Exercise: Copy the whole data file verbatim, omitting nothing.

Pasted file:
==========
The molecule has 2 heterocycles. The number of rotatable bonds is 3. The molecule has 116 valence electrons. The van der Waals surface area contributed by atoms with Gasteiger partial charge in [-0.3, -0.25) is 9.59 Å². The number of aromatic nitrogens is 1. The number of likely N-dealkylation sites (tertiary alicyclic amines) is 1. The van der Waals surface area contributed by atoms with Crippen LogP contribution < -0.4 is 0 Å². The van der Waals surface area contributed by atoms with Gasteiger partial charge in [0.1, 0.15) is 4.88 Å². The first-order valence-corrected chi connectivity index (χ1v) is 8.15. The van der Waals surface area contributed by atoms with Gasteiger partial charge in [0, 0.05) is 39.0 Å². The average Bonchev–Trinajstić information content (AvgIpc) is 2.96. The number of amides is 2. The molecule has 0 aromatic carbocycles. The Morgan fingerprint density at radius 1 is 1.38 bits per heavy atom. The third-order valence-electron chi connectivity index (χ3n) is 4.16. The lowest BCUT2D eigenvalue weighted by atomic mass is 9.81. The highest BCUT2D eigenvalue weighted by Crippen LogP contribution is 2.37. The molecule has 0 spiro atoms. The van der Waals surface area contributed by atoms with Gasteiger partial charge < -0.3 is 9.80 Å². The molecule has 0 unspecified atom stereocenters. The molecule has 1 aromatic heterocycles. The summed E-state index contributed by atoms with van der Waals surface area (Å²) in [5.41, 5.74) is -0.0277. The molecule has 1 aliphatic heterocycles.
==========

The molecule has 2 heterocycles. The number of rotatable bonds is 3. The molecule has 116 valence electrons. The van der Waals surface area contributed by atoms with Gasteiger partial charge in [-0.3, -0.25) is 9.59 Å². The number of aromatic nitrogens is 1. The number of likely N-dealkylation sites (tertiary alicyclic amines) is 1. The van der Waals surface area contributed by atoms with Crippen LogP contribution < -0.4 is 0 Å². The van der Waals surface area contributed by atoms with Gasteiger partial charge in [0.1, 0.15) is 4.88 Å². The first-order valence-corrected chi connectivity index (χ1v) is 8.15. The van der Waals surface area contributed by atoms with Gasteiger partial charge in [0, 0.05) is 39.0 Å². The average Bonchev–Trinajstić information content (AvgIpc) is 2.96. The number of amides is 2. The molecule has 0 aromatic carbocycles. The Morgan fingerprint density at radius 1 is 1.38 bits per heavy atom. The third-order valence-electron chi connectivity index (χ3n) is 4.16. The lowest BCUT2D eigenvalue weighted by atomic mass is 9.81. The highest BCUT2D eigenvalue weighted by Crippen LogP contribution is 2.37. The molecule has 0 spiro atoms. The van der Waals surface area contributed by atoms with Gasteiger partial charge < -0.3 is 9.80 Å². The molecule has 0 unspecified atom stereocenters. The molecule has 1 aromatic heterocycles. The summed E-state index contributed by atoms with van der Waals surface area (Å²) in [5.41, 5.74) is -0.0277. The molecule has 1 aliphatic heterocycles.